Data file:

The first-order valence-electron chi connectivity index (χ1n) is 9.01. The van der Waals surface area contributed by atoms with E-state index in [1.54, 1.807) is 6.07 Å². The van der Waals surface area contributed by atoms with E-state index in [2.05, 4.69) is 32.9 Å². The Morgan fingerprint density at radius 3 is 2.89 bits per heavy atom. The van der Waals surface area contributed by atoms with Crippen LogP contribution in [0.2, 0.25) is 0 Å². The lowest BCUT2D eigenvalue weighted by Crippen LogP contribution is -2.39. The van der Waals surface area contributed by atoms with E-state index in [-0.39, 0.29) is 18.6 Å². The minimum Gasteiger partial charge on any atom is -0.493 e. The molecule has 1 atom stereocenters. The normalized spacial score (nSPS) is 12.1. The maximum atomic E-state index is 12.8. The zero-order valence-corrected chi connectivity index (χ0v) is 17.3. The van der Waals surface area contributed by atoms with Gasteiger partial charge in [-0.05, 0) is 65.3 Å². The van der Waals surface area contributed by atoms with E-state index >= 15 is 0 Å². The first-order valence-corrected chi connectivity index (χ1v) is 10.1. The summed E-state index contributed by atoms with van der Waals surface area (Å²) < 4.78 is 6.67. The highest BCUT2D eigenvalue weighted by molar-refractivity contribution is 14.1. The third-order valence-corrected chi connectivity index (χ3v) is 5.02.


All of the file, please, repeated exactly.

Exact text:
The first-order valence-electron chi connectivity index (χ1n) is 9.01. The van der Waals surface area contributed by atoms with E-state index in [1.54, 1.807) is 6.07 Å². The van der Waals surface area contributed by atoms with E-state index in [2.05, 4.69) is 32.9 Å². The Morgan fingerprint density at radius 3 is 2.89 bits per heavy atom. The van der Waals surface area contributed by atoms with Crippen LogP contribution in [0.2, 0.25) is 0 Å². The lowest BCUT2D eigenvalue weighted by Crippen LogP contribution is -2.39. The van der Waals surface area contributed by atoms with E-state index in [-0.39, 0.29) is 18.6 Å². The minimum Gasteiger partial charge on any atom is -0.493 e. The molecule has 1 atom stereocenters. The normalized spacial score (nSPS) is 12.1. The maximum atomic E-state index is 12.8. The zero-order valence-corrected chi connectivity index (χ0v) is 17.3. The van der Waals surface area contributed by atoms with Gasteiger partial charge in [-0.05, 0) is 65.3 Å². The van der Waals surface area contributed by atoms with E-state index >= 15 is 0 Å². The first-order valence-corrected chi connectivity index (χ1v) is 10.1. The summed E-state index contributed by atoms with van der Waals surface area (Å²) < 4.78 is 6.67. The highest BCUT2D eigenvalue weighted by molar-refractivity contribution is 14.1. The third-order valence-corrected chi connectivity index (χ3v) is 5.02.